failed the Constitution. Now that the reviewing process
has started, one only wishes that there would be no delay
in the presentation of the findings of the various groups
in their totality.
THE Supreme Court ruling in the Mohan Meakins case is significant because it reflects the universally accepted principle of making the polluter pay for the damage caused to the environment. Mohan Meakins is the post-Independence name for Dyer Meakins Brewery set up in the Daliganj area of Lucknow by an English entrepreneur for making beer and hard liquor. The popular impression is that the Mohan family which bought the factory has made unsatisfactory investment in making their units in Lucknow and elsewhere conform to the evolving anti-pollution laws. Since the brewery is located on the banks of the Gomti, which supplies drinking water to the city, the discharge of untreated effluents in the river pushed up the level of pollution to dangerous levels. On a number of occasions, the pollutants caused the death of fish. The case which was decided by the apex court was about the emptying of noxious effluents into the river from the brewery's Daltonganj unit 17 years ago. Nine directors and the manager of Mohan Meakins were found guilty of the offence of polluting the Gomti. The two-Judge Bench ruled that "any director, manager or other officer of the company, who had consented to or connived in the commission of the said offence, is made liable for punishment". It quashed the Lucknow Sessions Court and Allahabad High Court orders rejecting the Uttar Pradesh Pollution Control Board's plea for the prosecution of Mohan Meakins' senior staff members. The apex court verdict has important lessons for the subordinate judiciary and powerful message for the anti-pollution lobby in the country. While setting aside the earlier orders the Bench rightly emphasised that "courts cannot afford to deal lightly with cases involving pollution of air and water, and the message must go to all concerned. The courts will share the parliamentary concern on the escalating pollution level of our environment... Parliamentary concern in the matter is adequately reflected in strengthening the measures prescribed by the statute". Green activists have a special reason to be happy with the Supreme Court order. There is no denying the fact that most environment-related cases are not given the importance they deserve by the subordinate judiciary. The apex court expressed unqualified displeasure over the tendency of the lower courts for treating environment issues casually.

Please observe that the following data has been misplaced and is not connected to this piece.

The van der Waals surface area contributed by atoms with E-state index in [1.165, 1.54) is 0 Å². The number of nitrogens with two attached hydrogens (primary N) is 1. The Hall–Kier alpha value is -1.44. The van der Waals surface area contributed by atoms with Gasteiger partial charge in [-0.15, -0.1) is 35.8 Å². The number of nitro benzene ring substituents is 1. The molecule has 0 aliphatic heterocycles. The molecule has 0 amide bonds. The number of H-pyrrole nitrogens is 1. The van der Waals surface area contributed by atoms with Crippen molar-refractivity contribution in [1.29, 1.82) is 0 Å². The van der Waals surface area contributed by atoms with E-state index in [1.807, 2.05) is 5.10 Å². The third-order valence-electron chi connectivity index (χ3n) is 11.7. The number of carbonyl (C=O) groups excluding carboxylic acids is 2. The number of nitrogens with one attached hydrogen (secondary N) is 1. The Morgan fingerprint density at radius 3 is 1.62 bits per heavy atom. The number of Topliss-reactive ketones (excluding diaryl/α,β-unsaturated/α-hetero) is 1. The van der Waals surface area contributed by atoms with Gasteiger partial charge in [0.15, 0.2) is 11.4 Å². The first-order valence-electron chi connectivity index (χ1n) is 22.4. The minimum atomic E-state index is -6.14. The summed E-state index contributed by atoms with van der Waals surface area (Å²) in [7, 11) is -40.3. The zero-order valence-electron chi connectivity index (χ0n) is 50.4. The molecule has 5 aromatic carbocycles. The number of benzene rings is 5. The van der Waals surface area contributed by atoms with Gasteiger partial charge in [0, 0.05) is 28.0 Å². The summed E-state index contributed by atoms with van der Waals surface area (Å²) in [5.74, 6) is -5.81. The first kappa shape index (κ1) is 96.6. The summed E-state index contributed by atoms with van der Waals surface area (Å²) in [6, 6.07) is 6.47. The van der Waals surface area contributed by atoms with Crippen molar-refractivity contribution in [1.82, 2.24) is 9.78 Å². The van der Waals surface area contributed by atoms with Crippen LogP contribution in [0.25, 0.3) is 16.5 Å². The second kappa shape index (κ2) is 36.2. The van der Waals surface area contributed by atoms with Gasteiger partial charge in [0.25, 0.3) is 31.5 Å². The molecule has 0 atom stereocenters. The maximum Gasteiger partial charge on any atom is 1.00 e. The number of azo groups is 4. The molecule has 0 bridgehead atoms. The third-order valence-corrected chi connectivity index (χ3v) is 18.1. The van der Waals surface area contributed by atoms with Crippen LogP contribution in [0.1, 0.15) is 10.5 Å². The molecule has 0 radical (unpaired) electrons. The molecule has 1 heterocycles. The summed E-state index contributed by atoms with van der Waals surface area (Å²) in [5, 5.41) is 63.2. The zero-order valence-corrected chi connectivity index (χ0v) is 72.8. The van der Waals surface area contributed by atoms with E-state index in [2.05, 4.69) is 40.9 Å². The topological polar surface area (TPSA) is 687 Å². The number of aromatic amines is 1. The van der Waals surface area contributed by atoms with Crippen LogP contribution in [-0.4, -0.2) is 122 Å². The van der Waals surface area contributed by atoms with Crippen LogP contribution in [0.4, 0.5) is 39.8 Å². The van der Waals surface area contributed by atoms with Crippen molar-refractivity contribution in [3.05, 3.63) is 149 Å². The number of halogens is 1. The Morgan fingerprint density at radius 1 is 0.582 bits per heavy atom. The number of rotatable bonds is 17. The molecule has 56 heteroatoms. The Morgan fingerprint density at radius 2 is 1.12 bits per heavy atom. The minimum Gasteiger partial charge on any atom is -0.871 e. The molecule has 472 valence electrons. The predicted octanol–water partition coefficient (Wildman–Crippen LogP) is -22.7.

Some more good news for
the green brigade was provided, at about the same time
the apex court delivered its verdict, by the simple
villagers of Alwar in Rajasthan. It is an established
fact that big industries and an indifferent civic network
are responsible for the slow death of most fresh water
sources in the country. Against this dismal scenario the
villagers of Bhaonta and Kolyala in Alwar deserve high
praise for bringing a "dead" river back to
life. They performed the laudable act without any help
from government. All they did was to follow the simple
principle of making small bandhs for collecting rain
water, which, in due course, gave new life to the local
river called Arvari. It had virtually disappeared and the
villagers' plea to the district administration and the
State government for help literally had fallen on deaf
ears. But the simple strategy of harvesting rain water
helped the villagers turn their dry fields into lush
green farms. It is just as well that President K.R.
Narayanan accepted the invitation to visit the village
and present the Down-to-Earth Joseph C. John Award to the
villagers for their contribution to improving the
environment. It goes without saying that periodic nudge
from the judiciary and private initiative together do